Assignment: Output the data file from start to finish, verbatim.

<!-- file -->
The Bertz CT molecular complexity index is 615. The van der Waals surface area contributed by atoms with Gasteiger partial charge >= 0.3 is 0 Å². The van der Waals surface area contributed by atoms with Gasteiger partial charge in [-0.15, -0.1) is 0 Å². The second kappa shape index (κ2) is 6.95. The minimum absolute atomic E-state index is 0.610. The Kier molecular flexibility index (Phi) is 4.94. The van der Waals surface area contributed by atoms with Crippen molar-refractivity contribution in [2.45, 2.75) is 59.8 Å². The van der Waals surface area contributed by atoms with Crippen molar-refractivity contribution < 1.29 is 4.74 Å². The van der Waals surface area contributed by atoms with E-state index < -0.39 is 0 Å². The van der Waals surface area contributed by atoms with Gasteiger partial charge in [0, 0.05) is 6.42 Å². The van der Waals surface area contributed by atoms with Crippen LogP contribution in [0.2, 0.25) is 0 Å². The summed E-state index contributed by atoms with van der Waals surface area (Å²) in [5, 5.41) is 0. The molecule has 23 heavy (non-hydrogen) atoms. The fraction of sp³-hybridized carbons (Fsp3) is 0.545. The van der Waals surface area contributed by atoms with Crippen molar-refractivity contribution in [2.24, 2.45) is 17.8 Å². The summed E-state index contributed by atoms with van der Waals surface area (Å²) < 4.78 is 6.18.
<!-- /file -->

The Bertz CT molecular complexity index is 615. The van der Waals surface area contributed by atoms with Gasteiger partial charge >= 0.3 is 0 Å². The van der Waals surface area contributed by atoms with Gasteiger partial charge in [-0.15, -0.1) is 0 Å². The second kappa shape index (κ2) is 6.95. The minimum absolute atomic E-state index is 0.610. The Kier molecular flexibility index (Phi) is 4.94. The van der Waals surface area contributed by atoms with Crippen molar-refractivity contribution in [2.45, 2.75) is 59.8 Å². The van der Waals surface area contributed by atoms with Crippen molar-refractivity contribution < 1.29 is 4.74 Å². The van der Waals surface area contributed by atoms with E-state index < -0.39 is 0 Å². The van der Waals surface area contributed by atoms with Gasteiger partial charge in [0, 0.05) is 6.42 Å². The van der Waals surface area contributed by atoms with Crippen LogP contribution in [0.2, 0.25) is 0 Å². The summed E-state index contributed by atoms with van der Waals surface area (Å²) in [5, 5.41) is 0. The molecule has 23 heavy (non-hydrogen) atoms. The fraction of sp³-hybridized carbons (Fsp3) is 0.545. The van der Waals surface area contributed by atoms with Crippen molar-refractivity contribution in [2.24, 2.45) is 17.8 Å². The summed E-state index contributed by atoms with van der Waals surface area (Å²) < 4.78 is 6.18.